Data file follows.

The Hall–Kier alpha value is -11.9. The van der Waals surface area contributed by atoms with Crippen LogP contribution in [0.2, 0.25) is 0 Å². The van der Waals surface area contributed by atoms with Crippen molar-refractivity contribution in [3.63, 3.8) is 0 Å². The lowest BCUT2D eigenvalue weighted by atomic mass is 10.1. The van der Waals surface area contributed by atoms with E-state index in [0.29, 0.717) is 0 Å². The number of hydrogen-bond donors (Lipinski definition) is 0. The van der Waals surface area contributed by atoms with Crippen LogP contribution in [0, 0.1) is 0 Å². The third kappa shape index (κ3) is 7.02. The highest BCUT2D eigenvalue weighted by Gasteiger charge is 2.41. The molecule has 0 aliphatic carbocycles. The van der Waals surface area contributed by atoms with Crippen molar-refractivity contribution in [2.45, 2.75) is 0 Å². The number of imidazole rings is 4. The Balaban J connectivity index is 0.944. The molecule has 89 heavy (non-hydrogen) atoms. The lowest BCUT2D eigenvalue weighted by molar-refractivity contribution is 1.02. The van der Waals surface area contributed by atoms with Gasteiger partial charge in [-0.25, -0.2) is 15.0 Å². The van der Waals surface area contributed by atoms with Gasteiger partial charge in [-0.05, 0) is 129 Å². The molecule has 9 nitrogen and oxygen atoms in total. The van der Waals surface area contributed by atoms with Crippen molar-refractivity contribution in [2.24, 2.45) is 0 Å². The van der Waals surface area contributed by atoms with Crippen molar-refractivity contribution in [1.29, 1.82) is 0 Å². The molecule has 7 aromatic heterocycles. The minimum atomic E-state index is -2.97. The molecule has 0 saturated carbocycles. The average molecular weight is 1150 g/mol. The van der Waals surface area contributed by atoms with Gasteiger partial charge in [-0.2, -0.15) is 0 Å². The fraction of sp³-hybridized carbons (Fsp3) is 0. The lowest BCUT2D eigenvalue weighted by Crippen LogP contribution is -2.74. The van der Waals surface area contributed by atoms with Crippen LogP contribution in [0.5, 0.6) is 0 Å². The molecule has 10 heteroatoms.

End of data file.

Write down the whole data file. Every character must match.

The Hall–Kier alpha value is -11.9. The van der Waals surface area contributed by atoms with Crippen LogP contribution in [0.2, 0.25) is 0 Å². The van der Waals surface area contributed by atoms with Crippen molar-refractivity contribution in [3.63, 3.8) is 0 Å². The lowest BCUT2D eigenvalue weighted by atomic mass is 10.1. The van der Waals surface area contributed by atoms with E-state index in [0.29, 0.717) is 0 Å². The number of hydrogen-bond donors (Lipinski definition) is 0. The van der Waals surface area contributed by atoms with Crippen LogP contribution in [0, 0.1) is 0 Å². The third kappa shape index (κ3) is 7.02. The highest BCUT2D eigenvalue weighted by Gasteiger charge is 2.41. The molecule has 0 aliphatic carbocycles. The van der Waals surface area contributed by atoms with Crippen molar-refractivity contribution in [2.45, 2.75) is 0 Å². The number of imidazole rings is 4. The Balaban J connectivity index is 0.944. The molecule has 89 heavy (non-hydrogen) atoms. The lowest BCUT2D eigenvalue weighted by molar-refractivity contribution is 1.02. The van der Waals surface area contributed by atoms with Gasteiger partial charge in [-0.25, -0.2) is 15.0 Å². The van der Waals surface area contributed by atoms with Gasteiger partial charge in [-0.05, 0) is 129 Å². The molecule has 9 nitrogen and oxygen atoms in total. The van der Waals surface area contributed by atoms with Crippen molar-refractivity contribution in [2.24, 2.45) is 0 Å². The van der Waals surface area contributed by atoms with Crippen molar-refractivity contribution in [1.29, 1.82) is 0 Å². The molecule has 7 aromatic heterocycles. The minimum atomic E-state index is -2.97. The molecule has 0 saturated carbocycles. The average molecular weight is 1150 g/mol. The van der Waals surface area contributed by atoms with Gasteiger partial charge in [-0.2, -0.15) is 0 Å². The fraction of sp³-hybridized carbons (Fsp3) is 0. The lowest BCUT2D eigenvalue weighted by Crippen LogP contribution is -2.74. The van der Waals surface area contributed by atoms with Crippen LogP contribution in [0.5, 0.6) is 0 Å². The molecule has 10 heteroatoms.